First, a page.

Meanwhile, Spiegel and others criticized the recent push by both parties to create tax breaks explicitly tied to hiring.
“You don’t hire people just because there’s a tax credit there,” he said. “You hire people if there is demand . . . to produce more.”
Demand, of course, is the most fundamental factor in a company’s decision to create jobs. For Michelin, Selleck said, the demand for giant tires is driven by the demand for big vehicles to extract raw materials, which, in turn, is driven by rising wealth in India, China and Brazil, where millions of people can suddenly afford cars, air conditioners and other consumer goods. For Siemens, Spiegel said, the demand for gas turbines is driven by a trend among electric utilities away from coal and toward cheaper, cleaner natural gas.
Plans for economic growth
But demand is not easy for politicians to create, particularly when the government is low on cash. Obama says he would spur growth by keeping tax rates low for most Americans and making investments in education, infrastructure and clean energy, paid for with higher taxes on the wealthy.
Spiegel, who attended a White House event in January on bringing jobs back to the United States, praised the president’s focus on increasing exports and recasting federal job-training programs. Obama has made manufacturing a centerpiece of his campaign, and he cited Siemens worker Jackie Bray in his State of the Union address as an example of the power of investment in job training.
But Obama is proposing few new ideas for increasing overall demand, and analysts say manufacturing may not be the kind of job engine he sometimes suggests.
“Twenty years ago, the Siemens plant probably would have had 5,000 workers. Now what does it have? Fifteen hundred?” said Peter Coclanis, director of the Global Research Institute at the University of North Carolina at Chapel Hill. “Our manufacturing output is the highest it’s ever been, but we do it with fewer workers.”
Coclanis said the 825 new Siemens jobs in Charlotte are dwarfed by 2,500 positions being created at two new poultry plants near Rocky Mount, N.C. Sanderson Farms said it chose the location because of the area’s 13.4 percent jobless rate, which guarantees it can find workers at $11 an hour. Siemens’s new hires make twice that, on average.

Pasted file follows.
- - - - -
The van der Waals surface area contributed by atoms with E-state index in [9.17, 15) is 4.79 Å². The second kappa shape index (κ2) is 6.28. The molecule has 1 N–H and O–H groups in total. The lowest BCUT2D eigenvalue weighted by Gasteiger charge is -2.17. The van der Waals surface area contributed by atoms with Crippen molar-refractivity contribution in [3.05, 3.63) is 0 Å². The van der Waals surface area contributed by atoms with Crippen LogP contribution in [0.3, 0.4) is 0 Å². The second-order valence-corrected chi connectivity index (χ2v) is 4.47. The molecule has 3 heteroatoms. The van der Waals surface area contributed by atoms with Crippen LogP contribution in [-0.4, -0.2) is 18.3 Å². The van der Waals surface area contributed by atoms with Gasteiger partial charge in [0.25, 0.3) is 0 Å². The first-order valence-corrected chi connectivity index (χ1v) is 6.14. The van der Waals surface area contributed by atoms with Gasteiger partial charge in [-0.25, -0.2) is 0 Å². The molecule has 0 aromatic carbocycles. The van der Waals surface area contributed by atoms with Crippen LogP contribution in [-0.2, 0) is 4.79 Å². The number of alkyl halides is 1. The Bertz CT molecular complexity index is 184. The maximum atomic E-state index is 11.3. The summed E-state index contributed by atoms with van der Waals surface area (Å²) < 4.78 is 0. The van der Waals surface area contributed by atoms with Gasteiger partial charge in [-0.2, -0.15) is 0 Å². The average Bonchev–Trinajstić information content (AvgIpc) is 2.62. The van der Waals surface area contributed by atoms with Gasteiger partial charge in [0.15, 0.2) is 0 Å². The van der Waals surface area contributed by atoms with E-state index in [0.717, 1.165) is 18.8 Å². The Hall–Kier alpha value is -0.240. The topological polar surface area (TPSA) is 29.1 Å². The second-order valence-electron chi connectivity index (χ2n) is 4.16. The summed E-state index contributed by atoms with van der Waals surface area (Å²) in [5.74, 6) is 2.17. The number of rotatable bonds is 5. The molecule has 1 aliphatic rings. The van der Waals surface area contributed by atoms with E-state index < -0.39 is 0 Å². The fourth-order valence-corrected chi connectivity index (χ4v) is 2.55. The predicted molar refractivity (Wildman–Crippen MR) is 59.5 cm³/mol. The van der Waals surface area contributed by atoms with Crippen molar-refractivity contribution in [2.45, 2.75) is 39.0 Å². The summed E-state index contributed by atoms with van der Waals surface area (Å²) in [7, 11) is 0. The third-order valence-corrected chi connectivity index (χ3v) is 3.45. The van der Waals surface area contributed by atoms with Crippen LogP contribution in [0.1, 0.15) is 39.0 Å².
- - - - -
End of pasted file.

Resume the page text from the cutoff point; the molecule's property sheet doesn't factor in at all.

“One could make a plausible case for either the classic Democratic vision for investing in education and human capital or the Republican fix of cutting taxes and regulation — creating a, quote unquote, good business environment,” Coclanis said. “If you’re a poultry processing plant, you’re not going to want to move to Charlotte. You’re going to want to move to the eastern part of the state, where you can pay workers next to nothing.”
Romney’s plan for growth centers on slashing government spending while cutting tax rates sharply for everyone. Romney claims his approach would create 12 million jobs over the next four years, a conclusion that relies heavily on research by Alan Auerbach, an economist at the University of California at Berkeley.
Auerbach, who has studied the economic effects of tax cuts, said lower taxes on savings and investment do cause people to plow more money into new investments, which “should lead to faster economic growth.” But “how much, how fast” is harder to say, Auerbach said. And that approach is, in any case, less likely to be effective in a sluggish economy, he said, when businesses are holding back on new investments not because they do not have the cash but because they are “looking first at whether they can sell stuff.”
“If the question is what would [Obama and Romney] do right now to spur economic activity,” Auerbach said, “I’m not sure either platform is particularly well designed for that.”
Meanwhile, the austerity budgets favored by the GOP would cut government spending in the very areas that do seem to matter. In his most recent budget, Romney’s vice-presidential running mate, House Budget Committee Chairman Paul Ryan (R-Wis.), proposed spending 25 percent less on transportation over the next decade than Obama and 31 percent less on education and training.
As part of their campaign to shrink the size of government, House Republicans also tried to kill the Export-Import Bank, which encourages exports by financing the foreign purchase of U.S. goods and services, turning a profit for taxpayers. Spiegel said the bank was a critical factor in Siemens’s decision to build turbines for export in the United States.
The battle over job creation has come to define the 2012 presidential campaign, as well as politics in North Carolina. Obama narrowly won the state in 2008; this year’s race is a tossup.